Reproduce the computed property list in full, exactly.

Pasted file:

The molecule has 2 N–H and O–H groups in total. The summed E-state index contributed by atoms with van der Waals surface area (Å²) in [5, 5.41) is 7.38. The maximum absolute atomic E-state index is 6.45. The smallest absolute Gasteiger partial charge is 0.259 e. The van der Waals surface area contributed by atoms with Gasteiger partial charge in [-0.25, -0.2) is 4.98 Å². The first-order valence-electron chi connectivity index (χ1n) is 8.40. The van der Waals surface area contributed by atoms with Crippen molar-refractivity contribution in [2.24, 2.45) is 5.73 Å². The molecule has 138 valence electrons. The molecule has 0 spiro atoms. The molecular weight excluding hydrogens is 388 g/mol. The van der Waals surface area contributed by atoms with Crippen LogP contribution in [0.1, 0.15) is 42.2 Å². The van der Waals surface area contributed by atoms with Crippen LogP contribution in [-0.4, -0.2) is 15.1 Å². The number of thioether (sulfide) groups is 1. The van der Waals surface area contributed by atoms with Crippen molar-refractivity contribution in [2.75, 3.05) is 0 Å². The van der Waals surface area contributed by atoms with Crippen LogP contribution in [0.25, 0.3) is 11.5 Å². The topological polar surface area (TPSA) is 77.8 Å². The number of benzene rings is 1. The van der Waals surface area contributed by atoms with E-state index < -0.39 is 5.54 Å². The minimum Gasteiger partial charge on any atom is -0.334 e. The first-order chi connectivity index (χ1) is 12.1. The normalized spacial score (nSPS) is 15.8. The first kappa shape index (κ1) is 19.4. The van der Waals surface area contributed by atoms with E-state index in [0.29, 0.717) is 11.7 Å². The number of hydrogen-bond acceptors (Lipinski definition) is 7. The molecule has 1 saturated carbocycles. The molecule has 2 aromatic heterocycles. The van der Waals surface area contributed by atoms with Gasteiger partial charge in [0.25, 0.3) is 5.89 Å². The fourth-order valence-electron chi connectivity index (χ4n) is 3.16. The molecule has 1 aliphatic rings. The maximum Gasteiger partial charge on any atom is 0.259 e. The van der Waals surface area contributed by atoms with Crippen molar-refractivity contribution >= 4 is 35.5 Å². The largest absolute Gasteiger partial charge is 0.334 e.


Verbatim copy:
The molecule has 2 N–H and O–H groups in total. The summed E-state index contributed by atoms with van der Waals surface area (Å²) in [5, 5.41) is 7.38. The maximum absolute atomic E-state index is 6.45. The smallest absolute Gasteiger partial charge is 0.259 e. The van der Waals surface area contributed by atoms with Gasteiger partial charge in [-0.25, -0.2) is 4.98 Å². The first-order valence-electron chi connectivity index (χ1n) is 8.40. The van der Waals surface area contributed by atoms with Crippen molar-refractivity contribution in [2.24, 2.45) is 5.73 Å². The molecule has 138 valence electrons. The molecule has 0 spiro atoms. The molecular weight excluding hydrogens is 388 g/mol. The van der Waals surface area contributed by atoms with Crippen LogP contribution in [0.1, 0.15) is 42.2 Å². The van der Waals surface area contributed by atoms with Crippen LogP contribution in [-0.4, -0.2) is 15.1 Å². The number of thioether (sulfide) groups is 1. The van der Waals surface area contributed by atoms with Crippen molar-refractivity contribution in [2.75, 3.05) is 0 Å². The van der Waals surface area contributed by atoms with Crippen LogP contribution in [0.25, 0.3) is 11.5 Å². The topological polar surface area (TPSA) is 77.8 Å². The number of benzene rings is 1. The van der Waals surface area contributed by atoms with E-state index < -0.39 is 5.54 Å². The minimum Gasteiger partial charge on any atom is -0.334 e. The first-order chi connectivity index (χ1) is 12.1. The normalized spacial score (nSPS) is 15.8. The first kappa shape index (κ1) is 19.4. The van der Waals surface area contributed by atoms with E-state index in [0.29, 0.717) is 11.7 Å². The number of hydrogen-bond acceptors (Lipinski definition) is 7. The molecule has 1 saturated carbocycles. The molecule has 2 aromatic heterocycles. The van der Waals surface area contributed by atoms with Gasteiger partial charge in [0.25, 0.3) is 5.89 Å². The fourth-order valence-electron chi connectivity index (χ4n) is 3.16. The molecule has 1 aliphatic rings. The maximum Gasteiger partial charge on any atom is 0.259 e. The van der Waals surface area contributed by atoms with Crippen molar-refractivity contribution >= 4 is 35.5 Å². The largest absolute Gasteiger partial charge is 0.334 e.